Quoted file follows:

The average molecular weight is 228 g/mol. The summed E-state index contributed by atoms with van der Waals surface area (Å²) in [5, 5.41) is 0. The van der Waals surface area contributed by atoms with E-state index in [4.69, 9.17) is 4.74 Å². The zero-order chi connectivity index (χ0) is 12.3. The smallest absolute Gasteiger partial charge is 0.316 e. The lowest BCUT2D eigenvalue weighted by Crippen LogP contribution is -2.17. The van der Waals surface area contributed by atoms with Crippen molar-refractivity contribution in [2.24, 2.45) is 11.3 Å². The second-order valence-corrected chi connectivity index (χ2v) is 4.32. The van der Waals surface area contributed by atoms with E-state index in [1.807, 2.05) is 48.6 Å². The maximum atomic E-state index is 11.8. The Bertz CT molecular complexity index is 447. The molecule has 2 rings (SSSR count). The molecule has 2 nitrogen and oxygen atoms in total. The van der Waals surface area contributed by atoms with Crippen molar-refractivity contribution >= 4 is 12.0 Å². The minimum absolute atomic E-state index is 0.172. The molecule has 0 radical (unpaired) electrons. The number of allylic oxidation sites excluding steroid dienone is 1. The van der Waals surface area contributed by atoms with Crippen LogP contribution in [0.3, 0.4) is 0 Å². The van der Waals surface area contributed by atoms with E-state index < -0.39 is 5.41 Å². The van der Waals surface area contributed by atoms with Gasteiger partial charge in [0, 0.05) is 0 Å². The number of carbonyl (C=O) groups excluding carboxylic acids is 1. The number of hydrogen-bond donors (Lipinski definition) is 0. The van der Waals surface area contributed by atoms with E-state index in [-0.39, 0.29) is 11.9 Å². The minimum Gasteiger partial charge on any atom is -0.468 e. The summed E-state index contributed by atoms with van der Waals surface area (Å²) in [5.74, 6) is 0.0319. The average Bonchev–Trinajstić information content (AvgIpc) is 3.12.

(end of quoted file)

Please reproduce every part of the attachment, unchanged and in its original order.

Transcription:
The average molecular weight is 228 g/mol. The summed E-state index contributed by atoms with van der Waals surface area (Å²) in [5, 5.41) is 0. The van der Waals surface area contributed by atoms with E-state index in [4.69, 9.17) is 4.74 Å². The zero-order chi connectivity index (χ0) is 12.3. The smallest absolute Gasteiger partial charge is 0.316 e. The lowest BCUT2D eigenvalue weighted by Crippen LogP contribution is -2.17. The van der Waals surface area contributed by atoms with Crippen molar-refractivity contribution in [2.24, 2.45) is 11.3 Å². The second-order valence-corrected chi connectivity index (χ2v) is 4.32. The van der Waals surface area contributed by atoms with E-state index in [1.807, 2.05) is 48.6 Å². The maximum atomic E-state index is 11.8. The Bertz CT molecular complexity index is 447. The molecule has 2 rings (SSSR count). The molecule has 2 nitrogen and oxygen atoms in total. The van der Waals surface area contributed by atoms with Crippen molar-refractivity contribution >= 4 is 12.0 Å². The minimum absolute atomic E-state index is 0.172. The molecule has 0 radical (unpaired) electrons. The number of allylic oxidation sites excluding steroid dienone is 1. The van der Waals surface area contributed by atoms with Crippen LogP contribution in [0.3, 0.4) is 0 Å². The van der Waals surface area contributed by atoms with E-state index < -0.39 is 5.41 Å². The van der Waals surface area contributed by atoms with Gasteiger partial charge in [0, 0.05) is 0 Å². The number of carbonyl (C=O) groups excluding carboxylic acids is 1. The number of hydrogen-bond donors (Lipinski definition) is 0. The van der Waals surface area contributed by atoms with E-state index in [-0.39, 0.29) is 11.9 Å². The minimum Gasteiger partial charge on any atom is -0.468 e. The summed E-state index contributed by atoms with van der Waals surface area (Å²) in [5.74, 6) is 0.0319. The average Bonchev–Trinajstić information content (AvgIpc) is 3.12.